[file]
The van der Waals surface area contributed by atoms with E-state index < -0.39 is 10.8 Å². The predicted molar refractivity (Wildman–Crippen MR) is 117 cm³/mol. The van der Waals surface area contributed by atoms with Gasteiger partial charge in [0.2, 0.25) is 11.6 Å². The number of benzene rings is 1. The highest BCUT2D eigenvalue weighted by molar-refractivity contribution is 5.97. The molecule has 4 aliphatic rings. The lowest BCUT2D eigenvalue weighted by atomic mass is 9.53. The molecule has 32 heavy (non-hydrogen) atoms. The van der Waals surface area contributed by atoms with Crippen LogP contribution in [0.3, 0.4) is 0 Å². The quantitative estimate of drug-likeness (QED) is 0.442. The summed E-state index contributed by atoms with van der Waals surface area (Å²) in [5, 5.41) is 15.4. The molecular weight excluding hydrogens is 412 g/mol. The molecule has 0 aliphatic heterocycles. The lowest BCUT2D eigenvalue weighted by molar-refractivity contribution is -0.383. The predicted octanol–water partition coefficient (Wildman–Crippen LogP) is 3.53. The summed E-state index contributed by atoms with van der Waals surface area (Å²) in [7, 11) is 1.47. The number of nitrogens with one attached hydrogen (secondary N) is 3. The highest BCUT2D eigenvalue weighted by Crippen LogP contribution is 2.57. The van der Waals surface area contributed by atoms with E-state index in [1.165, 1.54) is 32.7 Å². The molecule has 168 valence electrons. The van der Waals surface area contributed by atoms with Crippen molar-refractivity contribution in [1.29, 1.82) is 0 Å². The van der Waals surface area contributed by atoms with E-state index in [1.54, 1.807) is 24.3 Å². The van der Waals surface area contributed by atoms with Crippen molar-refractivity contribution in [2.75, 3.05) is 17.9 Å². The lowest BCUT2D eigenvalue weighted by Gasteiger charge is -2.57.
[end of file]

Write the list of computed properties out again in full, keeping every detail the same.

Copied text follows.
The van der Waals surface area contributed by atoms with E-state index < -0.39 is 10.8 Å². The predicted molar refractivity (Wildman–Crippen MR) is 117 cm³/mol. The van der Waals surface area contributed by atoms with Gasteiger partial charge in [0.2, 0.25) is 11.6 Å². The number of benzene rings is 1. The highest BCUT2D eigenvalue weighted by molar-refractivity contribution is 5.97. The molecule has 4 aliphatic rings. The lowest BCUT2D eigenvalue weighted by atomic mass is 9.53. The molecule has 32 heavy (non-hydrogen) atoms. The van der Waals surface area contributed by atoms with Crippen LogP contribution in [0.3, 0.4) is 0 Å². The quantitative estimate of drug-likeness (QED) is 0.442. The summed E-state index contributed by atoms with van der Waals surface area (Å²) in [5, 5.41) is 15.4. The molecular weight excluding hydrogens is 412 g/mol. The molecule has 0 aliphatic heterocycles. The lowest BCUT2D eigenvalue weighted by molar-refractivity contribution is -0.383. The predicted octanol–water partition coefficient (Wildman–Crippen LogP) is 3.53. The summed E-state index contributed by atoms with van der Waals surface area (Å²) in [7, 11) is 1.47. The number of nitrogens with one attached hydrogen (secondary N) is 3. The highest BCUT2D eigenvalue weighted by Crippen LogP contribution is 2.57. The van der Waals surface area contributed by atoms with E-state index in [1.165, 1.54) is 32.7 Å². The molecule has 168 valence electrons. The van der Waals surface area contributed by atoms with Crippen molar-refractivity contribution in [1.29, 1.82) is 0 Å². The van der Waals surface area contributed by atoms with E-state index in [1.54, 1.807) is 24.3 Å². The van der Waals surface area contributed by atoms with Crippen molar-refractivity contribution in [2.75, 3.05) is 17.9 Å². The lowest BCUT2D eigenvalue weighted by Gasteiger charge is -2.57.